Go to contents

COVID-19 is 1,000 times more likely than SARS to bond to human cells

COVID-19 is 1,000 times more likely than SARS to bond to human cells

Posted February. 28, 2020 07:32,   

Updated February. 28, 2020 07:32


A new research finding has been brought to light that the new type of coronavirus named COVID-19 has an HIV-like mutation, which makes its ability to bind with human cells to 1,000 times stronger than the SARS virus. This means that the new coronavirus can be 1,000 times as much infectious as SARS.

Professor Ruan Jishou and his research team at Nankai University in Tianjin announced that after analyzing the genome sequence of the new coronavirus, they found a combination of mutated genes that do not exist in SARS but are similar to those detected in HIV and Ebola virus. The findings were published on Chinarxiv.org, an online platform of research papers operated by the Chinese Academy of Sciences.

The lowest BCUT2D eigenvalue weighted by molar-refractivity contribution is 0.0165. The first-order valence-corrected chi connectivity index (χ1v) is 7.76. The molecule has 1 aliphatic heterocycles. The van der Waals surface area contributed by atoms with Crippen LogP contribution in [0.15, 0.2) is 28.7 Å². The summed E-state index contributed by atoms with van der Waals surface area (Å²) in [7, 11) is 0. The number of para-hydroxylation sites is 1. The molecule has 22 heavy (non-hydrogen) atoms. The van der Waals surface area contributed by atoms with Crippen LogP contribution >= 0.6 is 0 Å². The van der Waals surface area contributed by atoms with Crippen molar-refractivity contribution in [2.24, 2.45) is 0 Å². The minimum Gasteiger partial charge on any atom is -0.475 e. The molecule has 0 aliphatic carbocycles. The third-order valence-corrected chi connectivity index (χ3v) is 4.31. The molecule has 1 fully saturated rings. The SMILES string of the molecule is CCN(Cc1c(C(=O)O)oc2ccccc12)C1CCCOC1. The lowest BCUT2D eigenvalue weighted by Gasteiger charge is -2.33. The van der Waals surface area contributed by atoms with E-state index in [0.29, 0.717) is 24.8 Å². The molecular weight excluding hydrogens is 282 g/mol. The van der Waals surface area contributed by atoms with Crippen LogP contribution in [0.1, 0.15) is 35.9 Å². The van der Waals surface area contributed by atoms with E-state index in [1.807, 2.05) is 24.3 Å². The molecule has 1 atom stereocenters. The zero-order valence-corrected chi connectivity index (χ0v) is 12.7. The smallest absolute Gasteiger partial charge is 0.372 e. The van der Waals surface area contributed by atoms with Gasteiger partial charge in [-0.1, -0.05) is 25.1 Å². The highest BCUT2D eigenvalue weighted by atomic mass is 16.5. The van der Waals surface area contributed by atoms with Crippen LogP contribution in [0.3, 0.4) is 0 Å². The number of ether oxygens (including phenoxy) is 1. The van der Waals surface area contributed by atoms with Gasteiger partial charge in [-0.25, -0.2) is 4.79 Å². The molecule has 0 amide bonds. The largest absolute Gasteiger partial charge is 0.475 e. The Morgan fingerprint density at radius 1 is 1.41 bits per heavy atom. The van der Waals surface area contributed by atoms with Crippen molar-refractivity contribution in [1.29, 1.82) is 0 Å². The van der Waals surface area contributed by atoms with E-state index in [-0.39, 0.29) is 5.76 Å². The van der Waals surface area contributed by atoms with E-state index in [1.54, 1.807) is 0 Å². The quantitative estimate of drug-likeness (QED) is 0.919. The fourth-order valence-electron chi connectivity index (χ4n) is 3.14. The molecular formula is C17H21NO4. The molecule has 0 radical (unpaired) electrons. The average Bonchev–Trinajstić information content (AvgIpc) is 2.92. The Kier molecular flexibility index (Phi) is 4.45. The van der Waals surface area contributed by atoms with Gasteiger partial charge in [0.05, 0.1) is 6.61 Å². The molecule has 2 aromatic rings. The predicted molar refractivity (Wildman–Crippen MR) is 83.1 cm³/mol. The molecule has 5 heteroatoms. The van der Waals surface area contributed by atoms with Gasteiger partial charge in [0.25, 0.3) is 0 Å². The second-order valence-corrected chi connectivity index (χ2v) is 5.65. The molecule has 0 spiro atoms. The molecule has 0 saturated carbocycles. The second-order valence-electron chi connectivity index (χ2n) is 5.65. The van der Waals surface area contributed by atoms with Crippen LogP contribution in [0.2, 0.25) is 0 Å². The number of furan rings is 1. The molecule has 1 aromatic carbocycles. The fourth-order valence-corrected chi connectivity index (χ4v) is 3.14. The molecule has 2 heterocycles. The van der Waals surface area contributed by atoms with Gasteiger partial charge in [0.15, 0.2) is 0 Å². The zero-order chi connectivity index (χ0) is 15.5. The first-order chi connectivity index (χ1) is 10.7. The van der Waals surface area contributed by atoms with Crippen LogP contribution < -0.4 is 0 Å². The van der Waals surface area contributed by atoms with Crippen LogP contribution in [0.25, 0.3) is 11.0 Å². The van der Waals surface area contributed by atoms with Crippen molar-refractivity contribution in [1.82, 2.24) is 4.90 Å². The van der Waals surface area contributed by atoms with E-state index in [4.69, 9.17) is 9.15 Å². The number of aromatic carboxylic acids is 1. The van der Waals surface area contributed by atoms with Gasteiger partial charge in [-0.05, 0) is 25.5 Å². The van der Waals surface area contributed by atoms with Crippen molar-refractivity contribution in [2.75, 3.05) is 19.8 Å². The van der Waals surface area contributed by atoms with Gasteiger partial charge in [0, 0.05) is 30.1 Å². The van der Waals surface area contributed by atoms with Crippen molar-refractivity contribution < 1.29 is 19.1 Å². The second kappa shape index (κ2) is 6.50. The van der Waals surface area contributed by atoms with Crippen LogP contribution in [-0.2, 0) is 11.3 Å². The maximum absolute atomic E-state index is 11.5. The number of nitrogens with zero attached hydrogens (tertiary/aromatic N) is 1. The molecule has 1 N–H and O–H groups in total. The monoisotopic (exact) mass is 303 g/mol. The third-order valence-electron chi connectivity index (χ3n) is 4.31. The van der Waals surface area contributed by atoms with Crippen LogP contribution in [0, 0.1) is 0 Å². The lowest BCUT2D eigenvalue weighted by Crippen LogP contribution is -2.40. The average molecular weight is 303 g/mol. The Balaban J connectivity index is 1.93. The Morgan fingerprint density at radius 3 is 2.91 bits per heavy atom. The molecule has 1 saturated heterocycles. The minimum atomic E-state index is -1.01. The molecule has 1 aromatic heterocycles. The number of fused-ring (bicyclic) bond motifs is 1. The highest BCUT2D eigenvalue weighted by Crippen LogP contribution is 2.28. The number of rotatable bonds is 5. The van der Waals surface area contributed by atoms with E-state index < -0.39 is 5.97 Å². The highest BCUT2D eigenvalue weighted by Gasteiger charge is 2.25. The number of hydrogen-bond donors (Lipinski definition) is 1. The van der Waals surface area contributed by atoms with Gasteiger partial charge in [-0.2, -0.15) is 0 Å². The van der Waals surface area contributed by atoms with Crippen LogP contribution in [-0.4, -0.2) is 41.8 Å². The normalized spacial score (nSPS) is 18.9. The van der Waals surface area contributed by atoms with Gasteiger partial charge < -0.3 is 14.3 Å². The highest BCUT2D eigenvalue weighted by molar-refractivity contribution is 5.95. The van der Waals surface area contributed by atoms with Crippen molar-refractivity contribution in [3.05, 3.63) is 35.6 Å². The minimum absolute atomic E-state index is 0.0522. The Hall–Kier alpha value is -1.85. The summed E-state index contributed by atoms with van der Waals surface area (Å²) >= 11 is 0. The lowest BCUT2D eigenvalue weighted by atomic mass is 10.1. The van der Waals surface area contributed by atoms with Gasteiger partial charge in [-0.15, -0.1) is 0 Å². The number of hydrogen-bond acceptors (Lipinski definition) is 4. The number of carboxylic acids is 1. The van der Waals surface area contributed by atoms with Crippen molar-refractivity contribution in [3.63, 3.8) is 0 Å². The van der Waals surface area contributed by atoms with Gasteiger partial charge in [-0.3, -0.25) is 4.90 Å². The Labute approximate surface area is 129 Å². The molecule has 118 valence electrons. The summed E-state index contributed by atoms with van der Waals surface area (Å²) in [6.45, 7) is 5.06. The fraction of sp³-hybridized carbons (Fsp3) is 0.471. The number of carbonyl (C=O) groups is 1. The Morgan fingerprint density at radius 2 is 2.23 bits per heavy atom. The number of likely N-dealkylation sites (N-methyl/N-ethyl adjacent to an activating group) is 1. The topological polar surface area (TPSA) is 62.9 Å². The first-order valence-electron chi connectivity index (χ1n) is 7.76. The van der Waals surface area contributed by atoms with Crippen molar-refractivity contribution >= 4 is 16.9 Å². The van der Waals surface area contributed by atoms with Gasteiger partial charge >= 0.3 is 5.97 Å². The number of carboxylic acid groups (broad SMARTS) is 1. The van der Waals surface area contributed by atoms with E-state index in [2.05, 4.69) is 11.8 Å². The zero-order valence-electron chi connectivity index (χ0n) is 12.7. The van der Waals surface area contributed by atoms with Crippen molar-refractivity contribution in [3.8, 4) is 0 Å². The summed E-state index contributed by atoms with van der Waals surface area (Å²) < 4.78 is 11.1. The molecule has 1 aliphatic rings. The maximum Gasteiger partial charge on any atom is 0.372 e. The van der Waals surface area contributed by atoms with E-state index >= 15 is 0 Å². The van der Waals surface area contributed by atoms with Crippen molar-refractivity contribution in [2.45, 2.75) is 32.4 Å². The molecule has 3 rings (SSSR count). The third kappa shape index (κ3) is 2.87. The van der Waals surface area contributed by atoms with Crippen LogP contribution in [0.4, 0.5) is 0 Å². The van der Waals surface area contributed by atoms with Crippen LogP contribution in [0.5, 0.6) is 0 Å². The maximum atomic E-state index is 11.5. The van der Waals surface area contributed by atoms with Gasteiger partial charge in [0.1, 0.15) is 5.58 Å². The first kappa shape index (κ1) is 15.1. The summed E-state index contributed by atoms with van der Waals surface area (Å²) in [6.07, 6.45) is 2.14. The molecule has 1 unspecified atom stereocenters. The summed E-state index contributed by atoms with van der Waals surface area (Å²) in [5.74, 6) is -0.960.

According to the researchers, SARS viruses enter the human body by sticking to a receptor protein called ACE2 existing on the surface of human cells. But the outbreak of SARS made a relatively small impact of infecting about 8,000 around the world as the ACE2 protein is rarely found in a healthy human body.

The mutated genes found in COVID-19 invade human bodies in a similar fashion with other highly infectious diseases such as HIV or Ebola, the researchers said. Unlike SARS, the mutated genes of COVID-19 cut the spike protein and activate an enzyme called furin that enables a fusion of virus and human cells. According to the study, this method of entry is 100 to 1,000 times as highly contagious as SARS since the method doesn’t necessarily target ACE2 proteins.

Researchers said drugs targeting furin enzymes such as Indinavir or Boceprevir could be an effective measure to prevent the replication of COVID-19 virus.